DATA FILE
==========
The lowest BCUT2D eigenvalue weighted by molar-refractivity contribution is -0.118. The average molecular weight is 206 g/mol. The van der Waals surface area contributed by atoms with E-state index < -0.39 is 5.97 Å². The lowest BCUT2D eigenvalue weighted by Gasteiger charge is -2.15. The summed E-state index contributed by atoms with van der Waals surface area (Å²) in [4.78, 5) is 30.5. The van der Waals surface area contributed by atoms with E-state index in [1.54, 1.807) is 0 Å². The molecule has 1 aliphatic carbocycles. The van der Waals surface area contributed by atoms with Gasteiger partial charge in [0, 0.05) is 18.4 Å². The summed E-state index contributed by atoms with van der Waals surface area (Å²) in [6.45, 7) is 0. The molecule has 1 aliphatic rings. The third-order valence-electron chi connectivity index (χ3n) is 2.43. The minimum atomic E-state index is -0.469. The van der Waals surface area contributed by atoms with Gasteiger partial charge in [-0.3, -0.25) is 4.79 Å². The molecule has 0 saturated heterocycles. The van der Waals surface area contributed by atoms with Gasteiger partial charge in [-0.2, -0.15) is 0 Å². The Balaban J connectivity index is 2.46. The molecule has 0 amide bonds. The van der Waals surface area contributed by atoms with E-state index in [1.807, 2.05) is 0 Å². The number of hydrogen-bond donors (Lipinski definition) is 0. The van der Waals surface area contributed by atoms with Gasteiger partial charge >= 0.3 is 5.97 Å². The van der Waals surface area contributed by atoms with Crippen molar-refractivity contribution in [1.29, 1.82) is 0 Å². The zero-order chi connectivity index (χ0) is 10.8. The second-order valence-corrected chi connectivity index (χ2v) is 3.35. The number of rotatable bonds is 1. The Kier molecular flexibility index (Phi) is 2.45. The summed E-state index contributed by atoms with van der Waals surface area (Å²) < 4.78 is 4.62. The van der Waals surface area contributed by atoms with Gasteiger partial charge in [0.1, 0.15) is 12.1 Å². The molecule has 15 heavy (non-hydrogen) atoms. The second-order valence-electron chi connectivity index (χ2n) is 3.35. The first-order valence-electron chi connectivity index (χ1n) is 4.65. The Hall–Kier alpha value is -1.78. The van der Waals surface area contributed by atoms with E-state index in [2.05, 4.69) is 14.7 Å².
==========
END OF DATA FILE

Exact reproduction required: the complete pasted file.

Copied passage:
The lowest BCUT2D eigenvalue weighted by molar-refractivity contribution is -0.118. The average molecular weight is 206 g/mol. The van der Waals surface area contributed by atoms with E-state index < -0.39 is 5.97 Å². The lowest BCUT2D eigenvalue weighted by Gasteiger charge is -2.15. The summed E-state index contributed by atoms with van der Waals surface area (Å²) in [4.78, 5) is 30.5. The van der Waals surface area contributed by atoms with E-state index in [1.54, 1.807) is 0 Å². The molecule has 1 aliphatic carbocycles. The van der Waals surface area contributed by atoms with Gasteiger partial charge in [0, 0.05) is 18.4 Å². The summed E-state index contributed by atoms with van der Waals surface area (Å²) in [6.45, 7) is 0. The molecule has 1 aliphatic rings. The third-order valence-electron chi connectivity index (χ3n) is 2.43. The minimum atomic E-state index is -0.469. The van der Waals surface area contributed by atoms with Gasteiger partial charge in [-0.3, -0.25) is 4.79 Å². The molecule has 0 saturated heterocycles. The van der Waals surface area contributed by atoms with Gasteiger partial charge in [-0.2, -0.15) is 0 Å². The Balaban J connectivity index is 2.46. The molecule has 0 amide bonds. The van der Waals surface area contributed by atoms with E-state index in [1.807, 2.05) is 0 Å². The number of hydrogen-bond donors (Lipinski definition) is 0. The van der Waals surface area contributed by atoms with Gasteiger partial charge >= 0.3 is 5.97 Å². The van der Waals surface area contributed by atoms with Crippen molar-refractivity contribution in [1.29, 1.82) is 0 Å². The zero-order chi connectivity index (χ0) is 10.8. The second-order valence-corrected chi connectivity index (χ2v) is 3.35. The number of rotatable bonds is 1. The Kier molecular flexibility index (Phi) is 2.45. The summed E-state index contributed by atoms with van der Waals surface area (Å²) < 4.78 is 4.62. The van der Waals surface area contributed by atoms with Gasteiger partial charge in [0.1, 0.15) is 12.1 Å². The molecule has 15 heavy (non-hydrogen) atoms. The second-order valence-electron chi connectivity index (χ2n) is 3.35. The first-order valence-electron chi connectivity index (χ1n) is 4.65. The Hall–Kier alpha value is -1.78. The van der Waals surface area contributed by atoms with E-state index in [2.05, 4.69) is 14.7 Å².